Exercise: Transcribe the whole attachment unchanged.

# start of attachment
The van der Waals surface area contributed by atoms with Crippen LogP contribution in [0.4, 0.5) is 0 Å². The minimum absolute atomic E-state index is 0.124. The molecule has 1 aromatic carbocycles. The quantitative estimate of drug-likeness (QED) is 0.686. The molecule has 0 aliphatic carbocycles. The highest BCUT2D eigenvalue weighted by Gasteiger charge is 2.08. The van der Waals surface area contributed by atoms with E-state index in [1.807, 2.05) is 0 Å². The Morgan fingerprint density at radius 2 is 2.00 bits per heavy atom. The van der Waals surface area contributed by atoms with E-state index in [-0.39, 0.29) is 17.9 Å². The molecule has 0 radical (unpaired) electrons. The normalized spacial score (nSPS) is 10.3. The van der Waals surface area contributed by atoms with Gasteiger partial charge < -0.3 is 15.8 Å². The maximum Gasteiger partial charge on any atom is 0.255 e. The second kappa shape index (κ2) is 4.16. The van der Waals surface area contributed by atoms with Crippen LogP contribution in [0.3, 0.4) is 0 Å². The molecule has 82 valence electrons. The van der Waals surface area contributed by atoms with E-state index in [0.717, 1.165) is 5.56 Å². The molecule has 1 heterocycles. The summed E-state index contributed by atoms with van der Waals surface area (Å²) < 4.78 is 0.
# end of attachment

The van der Waals surface area contributed by atoms with Crippen LogP contribution in [0.4, 0.5) is 0 Å². The minimum absolute atomic E-state index is 0.124. The molecule has 1 aromatic carbocycles. The quantitative estimate of drug-likeness (QED) is 0.686. The molecule has 0 aliphatic carbocycles. The highest BCUT2D eigenvalue weighted by Gasteiger charge is 2.08. The van der Waals surface area contributed by atoms with E-state index in [1.807, 2.05) is 0 Å². The Morgan fingerprint density at radius 2 is 2.00 bits per heavy atom. The van der Waals surface area contributed by atoms with E-state index in [-0.39, 0.29) is 17.9 Å². The molecule has 0 radical (unpaired) electrons. The normalized spacial score (nSPS) is 10.3. The van der Waals surface area contributed by atoms with Gasteiger partial charge < -0.3 is 15.8 Å². The maximum Gasteiger partial charge on any atom is 0.255 e. The second kappa shape index (κ2) is 4.16. The van der Waals surface area contributed by atoms with Crippen LogP contribution in [0.3, 0.4) is 0 Å². The molecule has 82 valence electrons. The van der Waals surface area contributed by atoms with E-state index in [0.717, 1.165) is 5.56 Å². The molecule has 1 heterocycles. The summed E-state index contributed by atoms with van der Waals surface area (Å²) < 4.78 is 0.